As in previous Memorial Day parades in Littleton, the symbolic power of the riderless horse was evident to the hundreds of people who lined Main Street. Darin Wipperman/Littleton Courier. (click for larger version)
May 28, 2014LITTLETON— With a feeling of somber respect in the air, the town's Memorial Day parade and ceremony took place in a light shower on Monday. Hundreds were on hand to witness the commemoration of those who died in all of the nation's wars.
Memorial Day, originally called Decoration Day, was first observed in 1868 to remember those lost in the Civil War. Across the nation's history, more than one million Americans have given their lives in combat.
The color guard from the local Veterans of Foreign Wars post set the pace for the morning's parade. They were followed by the White Mountains Regional High School color guard, elected officials, and representatives from local organizations. All made their way to Veterans Memorial Bridge.
Rev. Kurt Wiesner, of All Saints' Episcopal Church, provided the opening prayer at the ceremony. He said Memorial Day honors the fallen and gives determination to those blessed with liberty. The nation must remember those lost in war, Wiesner said, because "men and women died for peace that we may live in peace."
Milt Bratz, Chairman of the Selectmen, then read the town's Memorial Day proclamation. He noted the "long and proud history of service" found of Littleton. Bratz also commended the Veterans of Foreign Wars for their "countless hours" promoting the interests of veterans and the wider community.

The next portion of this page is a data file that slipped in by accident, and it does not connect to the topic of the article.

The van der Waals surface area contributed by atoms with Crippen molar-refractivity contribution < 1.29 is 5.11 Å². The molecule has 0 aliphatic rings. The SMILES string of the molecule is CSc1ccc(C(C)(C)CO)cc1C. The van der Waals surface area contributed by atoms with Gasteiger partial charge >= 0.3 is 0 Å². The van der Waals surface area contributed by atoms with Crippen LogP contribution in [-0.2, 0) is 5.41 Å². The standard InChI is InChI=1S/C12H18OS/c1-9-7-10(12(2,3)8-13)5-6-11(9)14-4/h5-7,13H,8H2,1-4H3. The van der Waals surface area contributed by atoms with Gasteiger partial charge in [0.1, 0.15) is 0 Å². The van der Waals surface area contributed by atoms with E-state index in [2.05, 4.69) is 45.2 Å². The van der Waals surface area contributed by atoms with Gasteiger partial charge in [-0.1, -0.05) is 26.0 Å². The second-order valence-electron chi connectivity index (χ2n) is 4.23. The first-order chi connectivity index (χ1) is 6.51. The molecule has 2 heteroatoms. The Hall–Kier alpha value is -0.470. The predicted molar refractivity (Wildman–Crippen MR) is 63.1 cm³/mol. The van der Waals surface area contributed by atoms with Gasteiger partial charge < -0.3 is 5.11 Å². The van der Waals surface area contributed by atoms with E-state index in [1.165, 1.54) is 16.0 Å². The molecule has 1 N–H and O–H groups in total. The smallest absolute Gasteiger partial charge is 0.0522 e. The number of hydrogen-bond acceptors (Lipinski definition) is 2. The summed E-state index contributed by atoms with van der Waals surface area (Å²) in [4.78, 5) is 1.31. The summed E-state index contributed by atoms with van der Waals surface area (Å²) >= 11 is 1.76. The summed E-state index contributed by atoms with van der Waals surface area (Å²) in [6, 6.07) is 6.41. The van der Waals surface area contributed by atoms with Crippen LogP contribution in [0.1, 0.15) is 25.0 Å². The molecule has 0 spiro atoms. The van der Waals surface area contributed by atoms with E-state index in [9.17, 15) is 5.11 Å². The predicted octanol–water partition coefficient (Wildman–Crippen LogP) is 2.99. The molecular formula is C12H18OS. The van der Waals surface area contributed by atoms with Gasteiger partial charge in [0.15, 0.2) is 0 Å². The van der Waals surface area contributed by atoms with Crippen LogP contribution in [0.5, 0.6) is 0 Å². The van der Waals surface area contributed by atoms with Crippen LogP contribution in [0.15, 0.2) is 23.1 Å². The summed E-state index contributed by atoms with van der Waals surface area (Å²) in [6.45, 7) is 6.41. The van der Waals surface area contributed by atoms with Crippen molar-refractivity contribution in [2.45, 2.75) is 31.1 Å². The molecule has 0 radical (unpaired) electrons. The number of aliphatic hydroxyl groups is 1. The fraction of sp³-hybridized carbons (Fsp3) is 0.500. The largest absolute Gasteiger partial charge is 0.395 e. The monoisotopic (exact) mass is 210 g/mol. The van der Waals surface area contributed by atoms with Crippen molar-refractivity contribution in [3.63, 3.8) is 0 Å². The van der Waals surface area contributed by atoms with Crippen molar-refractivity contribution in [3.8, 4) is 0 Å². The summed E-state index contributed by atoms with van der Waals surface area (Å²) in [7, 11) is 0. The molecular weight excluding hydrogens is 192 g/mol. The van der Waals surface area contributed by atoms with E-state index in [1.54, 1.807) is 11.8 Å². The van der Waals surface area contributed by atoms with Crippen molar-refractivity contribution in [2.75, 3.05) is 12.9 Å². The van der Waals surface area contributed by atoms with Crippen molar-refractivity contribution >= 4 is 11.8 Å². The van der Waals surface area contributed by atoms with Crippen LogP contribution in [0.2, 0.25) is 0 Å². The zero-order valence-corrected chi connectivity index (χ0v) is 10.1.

Tina Greenlaw praised the example set by those who serve their country. "They did not fight for fame, glory, or fortune," she said. Rather, Greenlaw continued, "They stared death in the face . . . to sustain our way of life."
Local VFW member Ryan Trahan introduced the ceremony's guest speaker, Lloyd Aucoin III, retired Gunnery Sergeant, U.S. Marines. Trahan called Aucoin, "a great man who has served our country, and served us all."
In his Marine uniform, Aucoin, who lives in Virginia, began his remarks by noting how New Hampshire's motto, "Live Free or Die," expresses the philosophy of a soldier. Aucoin also praised the people he has met in New Hampshire. "We've been blessed by the friendly faces and cordial atmosphere," he said.
During Operation Iraqi Freedom, Aucoin served on a detail to escort bodies of the fallen home. He mentioned one fallen Marine, Joseph McCarthy, who was one of seven Marines killed in a roadside bomb attack on September 6, 2004. Although he did not know McCarthy, Aucoin said he would learn much about him from McCarthy's family. "Let us recall their stories of service and selflessness," Aucoin said Monday.
Regarding all the fallen, Aucoin concluded, "In essence, they chose to live free or die."
Laying wreaths by each plaque on Veterans Memorial Bridge was another part of the ceremony. Each name was that of a fallen local serviceman, from the Civil War to the War on Terrorism. Representatives from other towns, including Jerry Blanchard, a Bethlehem selectman, and John Monaghan, Franconia's Chief of Police, assisted with the wreath laying.
Poems read during the service expressed the sentiment found on the bridge. Bonnie Trahan read, "Let Them In." The third verse reads,
"May their peace be deep
Remember where the broken bodies lie
God knows how young they were
To have to die"
"We Shall Keep the Faith," which Greenlaw read, promises how future generations will remember the nation's sacrifice.
"We cherish, too, the poppy red
That grows on fields where valor led;
It seems to signal to the skies
That blood of heroes never dies"